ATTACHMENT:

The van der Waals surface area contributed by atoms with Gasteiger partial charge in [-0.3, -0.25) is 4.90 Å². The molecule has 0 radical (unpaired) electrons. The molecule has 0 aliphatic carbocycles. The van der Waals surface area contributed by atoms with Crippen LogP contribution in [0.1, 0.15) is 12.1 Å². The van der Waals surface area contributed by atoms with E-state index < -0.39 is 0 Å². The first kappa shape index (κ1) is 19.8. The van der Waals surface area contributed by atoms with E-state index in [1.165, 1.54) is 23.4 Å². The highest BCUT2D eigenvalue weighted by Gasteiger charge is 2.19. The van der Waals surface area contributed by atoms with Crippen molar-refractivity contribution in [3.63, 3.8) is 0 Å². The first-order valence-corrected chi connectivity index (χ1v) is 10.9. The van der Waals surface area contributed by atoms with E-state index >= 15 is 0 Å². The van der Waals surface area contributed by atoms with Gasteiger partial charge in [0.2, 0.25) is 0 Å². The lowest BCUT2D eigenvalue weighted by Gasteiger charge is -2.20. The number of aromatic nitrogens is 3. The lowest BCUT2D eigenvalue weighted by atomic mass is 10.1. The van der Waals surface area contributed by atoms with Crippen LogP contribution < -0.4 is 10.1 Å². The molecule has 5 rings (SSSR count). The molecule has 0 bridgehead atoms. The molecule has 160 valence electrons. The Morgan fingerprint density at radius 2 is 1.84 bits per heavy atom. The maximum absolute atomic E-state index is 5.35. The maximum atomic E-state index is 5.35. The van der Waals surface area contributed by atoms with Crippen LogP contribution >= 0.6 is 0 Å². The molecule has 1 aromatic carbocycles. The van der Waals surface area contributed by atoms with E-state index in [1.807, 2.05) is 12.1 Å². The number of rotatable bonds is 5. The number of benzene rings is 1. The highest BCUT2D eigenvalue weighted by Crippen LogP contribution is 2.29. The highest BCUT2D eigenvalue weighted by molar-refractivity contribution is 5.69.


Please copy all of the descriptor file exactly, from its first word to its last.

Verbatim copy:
The van der Waals surface area contributed by atoms with Gasteiger partial charge in [-0.3, -0.25) is 4.90 Å². The molecule has 0 radical (unpaired) electrons. The molecule has 0 aliphatic carbocycles. The van der Waals surface area contributed by atoms with Crippen LogP contribution in [0.1, 0.15) is 12.1 Å². The van der Waals surface area contributed by atoms with E-state index < -0.39 is 0 Å². The first kappa shape index (κ1) is 19.8. The van der Waals surface area contributed by atoms with E-state index in [1.165, 1.54) is 23.4 Å². The highest BCUT2D eigenvalue weighted by Gasteiger charge is 2.19. The van der Waals surface area contributed by atoms with Crippen molar-refractivity contribution in [3.63, 3.8) is 0 Å². The first-order valence-corrected chi connectivity index (χ1v) is 10.9. The van der Waals surface area contributed by atoms with E-state index >= 15 is 0 Å². The van der Waals surface area contributed by atoms with Gasteiger partial charge in [0.2, 0.25) is 0 Å². The lowest BCUT2D eigenvalue weighted by Gasteiger charge is -2.20. The number of aromatic nitrogens is 3. The lowest BCUT2D eigenvalue weighted by atomic mass is 10.1. The van der Waals surface area contributed by atoms with Crippen LogP contribution < -0.4 is 10.1 Å². The molecule has 5 rings (SSSR count). The molecule has 0 bridgehead atoms. The molecule has 160 valence electrons. The Morgan fingerprint density at radius 2 is 1.84 bits per heavy atom. The maximum absolute atomic E-state index is 5.35. The maximum atomic E-state index is 5.35. The van der Waals surface area contributed by atoms with Crippen LogP contribution >= 0.6 is 0 Å². The molecule has 1 aromatic carbocycles. The van der Waals surface area contributed by atoms with E-state index in [1.807, 2.05) is 12.1 Å². The number of rotatable bonds is 5. The number of benzene rings is 1. The highest BCUT2D eigenvalue weighted by Crippen LogP contribution is 2.29. The highest BCUT2D eigenvalue weighted by molar-refractivity contribution is 5.69.